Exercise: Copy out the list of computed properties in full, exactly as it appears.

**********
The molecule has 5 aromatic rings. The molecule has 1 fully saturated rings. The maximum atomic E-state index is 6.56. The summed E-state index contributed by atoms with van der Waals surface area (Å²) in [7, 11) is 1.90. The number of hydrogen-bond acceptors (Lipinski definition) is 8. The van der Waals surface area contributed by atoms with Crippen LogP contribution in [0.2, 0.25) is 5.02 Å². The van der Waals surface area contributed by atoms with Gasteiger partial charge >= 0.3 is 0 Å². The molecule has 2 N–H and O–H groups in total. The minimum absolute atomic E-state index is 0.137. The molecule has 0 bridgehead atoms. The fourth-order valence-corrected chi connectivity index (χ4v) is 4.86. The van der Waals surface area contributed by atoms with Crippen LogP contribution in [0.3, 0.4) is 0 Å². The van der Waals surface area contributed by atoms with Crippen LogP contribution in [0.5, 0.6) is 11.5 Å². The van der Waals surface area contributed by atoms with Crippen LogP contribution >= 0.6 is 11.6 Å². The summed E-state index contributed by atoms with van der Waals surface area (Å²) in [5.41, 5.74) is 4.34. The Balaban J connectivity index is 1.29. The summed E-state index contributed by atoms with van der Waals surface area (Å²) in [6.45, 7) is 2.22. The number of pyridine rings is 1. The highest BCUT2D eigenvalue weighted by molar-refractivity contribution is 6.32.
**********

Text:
The molecule has 5 aromatic rings. The molecule has 1 fully saturated rings. The maximum atomic E-state index is 6.56. The summed E-state index contributed by atoms with van der Waals surface area (Å²) in [7, 11) is 1.90. The number of hydrogen-bond acceptors (Lipinski definition) is 8. The van der Waals surface area contributed by atoms with Crippen LogP contribution in [0.2, 0.25) is 5.02 Å². The van der Waals surface area contributed by atoms with Gasteiger partial charge >= 0.3 is 0 Å². The molecule has 2 N–H and O–H groups in total. The minimum absolute atomic E-state index is 0.137. The molecule has 0 bridgehead atoms. The fourth-order valence-corrected chi connectivity index (χ4v) is 4.86. The van der Waals surface area contributed by atoms with Crippen LogP contribution in [0.3, 0.4) is 0 Å². The van der Waals surface area contributed by atoms with Crippen LogP contribution in [0.5, 0.6) is 11.5 Å². The van der Waals surface area contributed by atoms with Crippen LogP contribution >= 0.6 is 11.6 Å². The summed E-state index contributed by atoms with van der Waals surface area (Å²) in [5.41, 5.74) is 4.34. The Balaban J connectivity index is 1.29. The summed E-state index contributed by atoms with van der Waals surface area (Å²) in [6.45, 7) is 2.22. The number of pyridine rings is 1. The highest BCUT2D eigenvalue weighted by molar-refractivity contribution is 6.32.